What is a Federal Direct Loan?
A federal direct loan is money you borrow from the government that you have to pay back with interest. We encourage students to apply for grants and scholarships before taking out a student loan. A loan is a serious and long-term obligation.
To be eligible for a federal student loan, you must:
- Submit the Free Application for Federal Student Aid (FAFSA)
- Demonstrate that you are qualified to enroll in college by one of the following means:
- You have a high school diploma
- You have a General Education Development (GED) Certificate
- You passed the California High School Proficiency Exam (CHSPE)
- Be a US citizen or eligible non-citizen with a social security number (SSN)
- Be enrolled in an eligible degree or certificate program
- Be enrolled in six units that apply toward the completion of your program
- Maintain satisfactory academic progress
- Register with the US Selective Service (for males age 18 to 25)
- Have never been convicted of selling or possessing illegal drugs
- Certify that you will use federal financial aid only for educational purposes
- Certify that you are not in default on a federal student loan and do not owe money on a federal student grant
All borrowers must sign the Master Promissory Note (MPN) annually. New borrowers must also complete entrance loan counseling through studentloans.gov.
Types of Federal Loans
Subsidized direct loans are given to eligible students who demonstrate financial need.
The federal government pays the interest on subsidized loans while you are enrolled in school at least half-time (six units in the fall or spring semester; three units in the summer semester). If you graduate, drop below half-time, or withdraw from school, then you have a six-month grace period where the federal government will continue to pay the interest on your loan. After the six-month grace period, you are responsible for paying the interest on your loan.
Unsubsidized direct loans are given to eligible students, regardless of their financial need. The combined amount of an unsubsidized direct loan and all other financial aid that you receive cannot exceed the cost of attendance.
Interest accrues from the time the loan is disbursed, and interest payments begin immediately but can be deferred until you are done with school. It is advantageous to pay the interest while you are in school. This way, the debt will be the principal amount only when repayment begins. Regular monthly payments begin six months after you graduate, drop below half-time status, or withdraw from school.
|Year||Dependent Students (except students whose parents are unable to obtain PLUS Loans)||Independent Students (and dependent undergraduate students whose parents are unable to obtain PLUS Loans)|
|First-Year Undergraduate Annual Loan Limit||$5,500 – no more than $3,500 of this amount may be in subsidized loans.||$9,500 – no more than $3,500 of this amount may be in subsidized loans.|
|Second-Year Undergraduate Annual Loan Limit||$6,500 – no more than $4,500 of this amount may be in subsidized loans.||$10,500 – no more than $4,500 of this amount may be in subsidized loans.|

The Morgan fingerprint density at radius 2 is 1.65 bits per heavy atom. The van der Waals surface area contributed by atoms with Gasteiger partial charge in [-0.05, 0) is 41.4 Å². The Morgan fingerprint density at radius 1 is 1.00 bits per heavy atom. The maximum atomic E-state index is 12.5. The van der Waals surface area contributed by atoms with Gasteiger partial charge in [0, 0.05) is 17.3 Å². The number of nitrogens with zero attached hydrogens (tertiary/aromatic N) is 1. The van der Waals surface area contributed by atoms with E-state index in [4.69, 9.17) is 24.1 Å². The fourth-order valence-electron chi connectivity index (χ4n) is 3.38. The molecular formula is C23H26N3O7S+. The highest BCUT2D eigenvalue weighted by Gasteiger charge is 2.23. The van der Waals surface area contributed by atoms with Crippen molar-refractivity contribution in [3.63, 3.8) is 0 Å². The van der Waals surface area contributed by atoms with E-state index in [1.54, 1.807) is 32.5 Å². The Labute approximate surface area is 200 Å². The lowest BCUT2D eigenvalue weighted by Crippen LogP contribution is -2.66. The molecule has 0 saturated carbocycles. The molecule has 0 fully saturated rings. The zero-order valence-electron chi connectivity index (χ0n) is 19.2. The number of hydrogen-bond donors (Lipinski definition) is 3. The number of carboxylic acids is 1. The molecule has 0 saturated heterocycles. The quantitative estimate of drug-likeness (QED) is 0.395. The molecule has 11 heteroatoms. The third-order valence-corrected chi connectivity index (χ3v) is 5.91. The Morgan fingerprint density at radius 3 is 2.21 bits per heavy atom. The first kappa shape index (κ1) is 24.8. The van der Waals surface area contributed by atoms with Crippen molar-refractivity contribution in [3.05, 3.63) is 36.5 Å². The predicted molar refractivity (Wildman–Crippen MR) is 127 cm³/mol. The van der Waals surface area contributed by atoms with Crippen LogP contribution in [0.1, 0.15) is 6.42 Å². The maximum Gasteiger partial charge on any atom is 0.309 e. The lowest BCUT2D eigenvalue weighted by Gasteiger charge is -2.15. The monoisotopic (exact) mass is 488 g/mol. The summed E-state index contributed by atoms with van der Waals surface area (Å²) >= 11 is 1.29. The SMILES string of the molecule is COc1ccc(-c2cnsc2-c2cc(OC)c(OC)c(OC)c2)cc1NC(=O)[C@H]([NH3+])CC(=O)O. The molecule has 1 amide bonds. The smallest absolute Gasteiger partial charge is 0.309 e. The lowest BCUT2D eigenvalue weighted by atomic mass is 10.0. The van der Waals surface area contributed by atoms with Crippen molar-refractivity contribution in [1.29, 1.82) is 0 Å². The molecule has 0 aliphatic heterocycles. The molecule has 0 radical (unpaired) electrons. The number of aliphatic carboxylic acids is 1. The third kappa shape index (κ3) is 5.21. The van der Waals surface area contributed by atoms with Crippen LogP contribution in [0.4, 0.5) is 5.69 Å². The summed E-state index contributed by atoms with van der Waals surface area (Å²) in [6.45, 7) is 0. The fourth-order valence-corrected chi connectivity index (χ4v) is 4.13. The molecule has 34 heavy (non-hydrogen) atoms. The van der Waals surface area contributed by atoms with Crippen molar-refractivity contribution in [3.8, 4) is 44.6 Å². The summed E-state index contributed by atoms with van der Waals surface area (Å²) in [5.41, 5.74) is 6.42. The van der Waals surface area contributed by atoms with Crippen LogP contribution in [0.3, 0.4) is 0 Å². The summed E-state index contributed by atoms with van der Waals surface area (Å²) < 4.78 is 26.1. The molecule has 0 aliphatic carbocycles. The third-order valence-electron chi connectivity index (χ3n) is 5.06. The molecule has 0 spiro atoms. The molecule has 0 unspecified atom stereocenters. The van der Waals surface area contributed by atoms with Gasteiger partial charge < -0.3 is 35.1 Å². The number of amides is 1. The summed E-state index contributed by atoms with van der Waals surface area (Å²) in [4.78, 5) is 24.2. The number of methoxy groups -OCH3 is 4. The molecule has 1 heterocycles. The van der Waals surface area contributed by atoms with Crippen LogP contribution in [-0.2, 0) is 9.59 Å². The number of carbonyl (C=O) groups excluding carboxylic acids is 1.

|Subsidized and Unsubsidized Aggregate Loan Limit||$31,000 – no more than $23,000 of this amount may be in subsidized loans.||$57,500 for undergraduates – no more than $23,000 of this amount may be in subsidized loans.|
Borrower's Rights and Responsibilities
When you accept a loan, you accept legal rights and responsibilities that last until the loan is repaid.
You have the right to:
- Receive a copy of your promissory note either before or at the time the loan is made
- Receive a disclosure statement before repayment on your loan begins, including information about:
- Interest rates
- Loan balance
- The number of payments
- The amount of each payment
- A grace period after you leave school or drop below half-time status and before your loan payments begin (if applicable)
- Prepay all or part of your loans without a repayment penalty
- Receive written notice if your loan is sold to a new holder
- Apply for deferment for your loan payments for certain specified periods (if eligible)
- Request forbearance from the holder of your loan if unable to make payments and don't qualify for deferment
- Receive proof when your loan is paid in full
You agree to:
- Repay your loan(s), including accrued interest and fees, even if you do not:
- Complete or find satisfaction in your education
- Complete the program within the regular timeframe
- Obtain employment
- Attend exit counseling before you leave school or drop below half-time enrollment
- Notify your loan holder within ten days if you:
- Change your name, address, or phone number
- Drop below half-time status
- Withdraw from school
- Transfer to another school
- Change your graduation date
- Direct all correspondence to your loan holder or servicer
- Make monthly payments on your loan after leaving school, unless you are granted a deferment or forbearance
- Notify your loan holder of anything that might change your eligibility for an existing deferment
Loan Exit Counseling
All students who receive a loan must complete mandatory online loan exit counseling through the Department of Education. Loan exit counseling provides important information regarding repayment, deferment, and default prevention.
How to Complete Loan Exit Counseling
Visit studentloans.gov to complete loan exit counseling. You will need your FAFSA PIN to complete the loan exit counseling. Be sure to select your college (federal school code: Federal school code) when asked, otherwise the Financial Aid Office will not receive confirmation that you completed the requirement.
When to Complete Loan Exit Counseling
Loan recipients must complete loan exit counseling when they do any of the following:
- Withdraw from college
- Drop below half-time units
- Transfer to another college
Failure to complete loan exit counseling may result in the delay of your financial aid processing.